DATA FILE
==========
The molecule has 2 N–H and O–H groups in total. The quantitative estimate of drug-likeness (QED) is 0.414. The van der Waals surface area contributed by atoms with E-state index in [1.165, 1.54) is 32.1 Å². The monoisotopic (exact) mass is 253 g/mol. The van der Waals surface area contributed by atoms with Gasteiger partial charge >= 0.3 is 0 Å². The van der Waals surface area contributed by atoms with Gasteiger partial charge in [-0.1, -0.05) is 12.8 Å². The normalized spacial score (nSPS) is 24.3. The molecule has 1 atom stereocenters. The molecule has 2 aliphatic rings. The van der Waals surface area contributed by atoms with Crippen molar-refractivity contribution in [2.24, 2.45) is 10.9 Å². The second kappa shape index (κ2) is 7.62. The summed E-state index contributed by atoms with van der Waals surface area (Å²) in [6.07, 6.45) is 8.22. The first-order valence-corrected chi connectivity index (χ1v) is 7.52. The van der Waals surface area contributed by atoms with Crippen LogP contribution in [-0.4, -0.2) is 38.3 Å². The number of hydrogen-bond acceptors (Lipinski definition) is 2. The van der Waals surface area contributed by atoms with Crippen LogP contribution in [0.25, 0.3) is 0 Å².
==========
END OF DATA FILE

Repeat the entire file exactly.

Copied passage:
The molecule has 2 N–H and O–H groups in total. The quantitative estimate of drug-likeness (QED) is 0.414. The van der Waals surface area contributed by atoms with E-state index in [1.165, 1.54) is 32.1 Å². The monoisotopic (exact) mass is 253 g/mol. The van der Waals surface area contributed by atoms with Gasteiger partial charge >= 0.3 is 0 Å². The van der Waals surface area contributed by atoms with Gasteiger partial charge in [-0.1, -0.05) is 12.8 Å². The normalized spacial score (nSPS) is 24.3. The molecule has 1 atom stereocenters. The molecule has 2 aliphatic rings. The van der Waals surface area contributed by atoms with Crippen molar-refractivity contribution in [2.24, 2.45) is 10.9 Å². The second kappa shape index (κ2) is 7.62. The summed E-state index contributed by atoms with van der Waals surface area (Å²) in [6.07, 6.45) is 8.22. The first-order valence-corrected chi connectivity index (χ1v) is 7.52. The van der Waals surface area contributed by atoms with Crippen LogP contribution in [-0.4, -0.2) is 38.3 Å². The number of hydrogen-bond acceptors (Lipinski definition) is 2. The van der Waals surface area contributed by atoms with Crippen LogP contribution in [0.25, 0.3) is 0 Å².